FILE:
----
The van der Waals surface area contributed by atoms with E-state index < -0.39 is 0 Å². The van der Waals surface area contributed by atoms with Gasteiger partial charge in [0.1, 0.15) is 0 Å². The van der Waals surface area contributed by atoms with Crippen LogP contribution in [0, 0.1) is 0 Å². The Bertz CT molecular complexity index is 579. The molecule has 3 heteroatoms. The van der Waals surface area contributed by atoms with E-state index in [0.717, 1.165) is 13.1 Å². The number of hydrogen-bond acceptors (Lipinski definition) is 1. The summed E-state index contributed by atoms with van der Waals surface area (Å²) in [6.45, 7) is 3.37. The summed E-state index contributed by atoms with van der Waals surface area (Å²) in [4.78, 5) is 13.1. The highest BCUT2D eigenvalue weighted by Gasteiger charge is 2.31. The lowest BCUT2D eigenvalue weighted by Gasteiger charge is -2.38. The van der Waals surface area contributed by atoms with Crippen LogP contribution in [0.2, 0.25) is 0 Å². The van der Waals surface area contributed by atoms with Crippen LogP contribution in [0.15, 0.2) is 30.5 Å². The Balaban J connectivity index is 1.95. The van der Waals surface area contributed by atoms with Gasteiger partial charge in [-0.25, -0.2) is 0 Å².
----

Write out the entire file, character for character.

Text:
The van der Waals surface area contributed by atoms with E-state index < -0.39 is 0 Å². The van der Waals surface area contributed by atoms with Gasteiger partial charge in [0.1, 0.15) is 0 Å². The van der Waals surface area contributed by atoms with Crippen LogP contribution in [0, 0.1) is 0 Å². The Bertz CT molecular complexity index is 579. The molecule has 3 heteroatoms. The van der Waals surface area contributed by atoms with E-state index in [0.717, 1.165) is 13.1 Å². The number of hydrogen-bond acceptors (Lipinski definition) is 1. The summed E-state index contributed by atoms with van der Waals surface area (Å²) in [6.45, 7) is 3.37. The summed E-state index contributed by atoms with van der Waals surface area (Å²) in [4.78, 5) is 13.1. The highest BCUT2D eigenvalue weighted by Gasteiger charge is 2.31. The lowest BCUT2D eigenvalue weighted by Gasteiger charge is -2.38. The van der Waals surface area contributed by atoms with Crippen LogP contribution in [0.2, 0.25) is 0 Å². The van der Waals surface area contributed by atoms with Crippen LogP contribution in [0.15, 0.2) is 30.5 Å². The Balaban J connectivity index is 1.95. The van der Waals surface area contributed by atoms with Gasteiger partial charge in [-0.25, -0.2) is 0 Å².